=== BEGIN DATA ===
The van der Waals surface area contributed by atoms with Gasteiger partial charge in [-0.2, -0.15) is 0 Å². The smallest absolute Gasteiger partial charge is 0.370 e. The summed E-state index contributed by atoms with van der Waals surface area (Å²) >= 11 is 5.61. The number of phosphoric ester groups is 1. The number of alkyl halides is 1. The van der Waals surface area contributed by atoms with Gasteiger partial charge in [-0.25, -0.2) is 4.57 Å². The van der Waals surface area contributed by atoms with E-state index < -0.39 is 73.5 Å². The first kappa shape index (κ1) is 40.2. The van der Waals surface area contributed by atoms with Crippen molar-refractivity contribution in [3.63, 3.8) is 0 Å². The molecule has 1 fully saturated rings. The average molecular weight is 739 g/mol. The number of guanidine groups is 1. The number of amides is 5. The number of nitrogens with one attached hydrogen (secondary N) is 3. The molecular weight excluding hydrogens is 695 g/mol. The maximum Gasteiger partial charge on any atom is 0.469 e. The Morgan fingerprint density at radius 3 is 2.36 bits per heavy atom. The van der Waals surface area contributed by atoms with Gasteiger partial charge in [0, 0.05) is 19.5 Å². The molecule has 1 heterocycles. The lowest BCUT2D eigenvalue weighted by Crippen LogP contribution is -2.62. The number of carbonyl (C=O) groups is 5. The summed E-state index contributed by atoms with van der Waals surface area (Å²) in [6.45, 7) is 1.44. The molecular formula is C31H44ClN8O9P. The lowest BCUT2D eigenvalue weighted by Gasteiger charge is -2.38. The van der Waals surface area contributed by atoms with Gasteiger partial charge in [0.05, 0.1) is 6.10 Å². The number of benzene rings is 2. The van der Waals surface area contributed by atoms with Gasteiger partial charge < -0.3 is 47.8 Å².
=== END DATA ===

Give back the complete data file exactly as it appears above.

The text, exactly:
The van der Waals surface area contributed by atoms with Gasteiger partial charge in [-0.2, -0.15) is 0 Å². The smallest absolute Gasteiger partial charge is 0.370 e. The summed E-state index contributed by atoms with van der Waals surface area (Å²) >= 11 is 5.61. The number of phosphoric ester groups is 1. The number of alkyl halides is 1. The van der Waals surface area contributed by atoms with Gasteiger partial charge in [-0.25, -0.2) is 4.57 Å². The van der Waals surface area contributed by atoms with E-state index < -0.39 is 73.5 Å². The first kappa shape index (κ1) is 40.2. The van der Waals surface area contributed by atoms with Crippen molar-refractivity contribution in [3.63, 3.8) is 0 Å². The molecule has 1 fully saturated rings. The average molecular weight is 739 g/mol. The number of guanidine groups is 1. The number of amides is 5. The number of nitrogens with one attached hydrogen (secondary N) is 3. The molecular weight excluding hydrogens is 695 g/mol. The maximum Gasteiger partial charge on any atom is 0.469 e. The Morgan fingerprint density at radius 3 is 2.36 bits per heavy atom. The van der Waals surface area contributed by atoms with Gasteiger partial charge in [0, 0.05) is 19.5 Å². The molecule has 1 heterocycles. The lowest BCUT2D eigenvalue weighted by Crippen LogP contribution is -2.62. The number of carbonyl (C=O) groups is 5. The summed E-state index contributed by atoms with van der Waals surface area (Å²) in [6.45, 7) is 1.44. The molecular formula is C31H44ClN8O9P. The lowest BCUT2D eigenvalue weighted by Gasteiger charge is -2.38. The van der Waals surface area contributed by atoms with Gasteiger partial charge in [0.05, 0.1) is 6.10 Å². The number of benzene rings is 2. The van der Waals surface area contributed by atoms with Gasteiger partial charge < -0.3 is 47.8 Å².